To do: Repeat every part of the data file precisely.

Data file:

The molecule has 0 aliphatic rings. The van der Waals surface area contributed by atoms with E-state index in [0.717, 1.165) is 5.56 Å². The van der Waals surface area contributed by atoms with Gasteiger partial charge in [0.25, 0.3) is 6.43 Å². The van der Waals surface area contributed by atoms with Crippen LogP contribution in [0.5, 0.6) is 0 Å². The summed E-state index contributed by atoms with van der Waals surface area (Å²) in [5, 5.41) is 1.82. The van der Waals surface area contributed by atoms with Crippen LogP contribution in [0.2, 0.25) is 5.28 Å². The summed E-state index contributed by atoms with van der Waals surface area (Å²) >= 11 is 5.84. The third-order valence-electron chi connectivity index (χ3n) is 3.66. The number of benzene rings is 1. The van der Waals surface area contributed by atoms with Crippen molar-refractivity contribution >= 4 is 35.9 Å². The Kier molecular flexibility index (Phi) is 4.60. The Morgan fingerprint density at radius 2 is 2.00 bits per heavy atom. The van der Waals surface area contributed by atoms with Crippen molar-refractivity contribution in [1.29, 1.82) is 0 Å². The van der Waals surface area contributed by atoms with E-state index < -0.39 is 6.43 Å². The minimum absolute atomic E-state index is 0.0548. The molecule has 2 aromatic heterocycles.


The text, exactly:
The molecule has 0 aliphatic rings. The van der Waals surface area contributed by atoms with E-state index in [0.717, 1.165) is 5.56 Å². The van der Waals surface area contributed by atoms with Gasteiger partial charge in [0.25, 0.3) is 6.43 Å². The van der Waals surface area contributed by atoms with Crippen LogP contribution in [0.5, 0.6) is 0 Å². The summed E-state index contributed by atoms with van der Waals surface area (Å²) in [5, 5.41) is 1.82. The van der Waals surface area contributed by atoms with Crippen LogP contribution in [0.2, 0.25) is 5.28 Å². The summed E-state index contributed by atoms with van der Waals surface area (Å²) >= 11 is 5.84. The third-order valence-electron chi connectivity index (χ3n) is 3.66. The number of benzene rings is 1. The van der Waals surface area contributed by atoms with Crippen molar-refractivity contribution >= 4 is 35.9 Å². The Kier molecular flexibility index (Phi) is 4.60. The Morgan fingerprint density at radius 2 is 2.00 bits per heavy atom. The van der Waals surface area contributed by atoms with Crippen molar-refractivity contribution in [1.29, 1.82) is 0 Å². The van der Waals surface area contributed by atoms with E-state index < -0.39 is 6.43 Å². The minimum absolute atomic E-state index is 0.0548. The molecule has 2 aromatic heterocycles.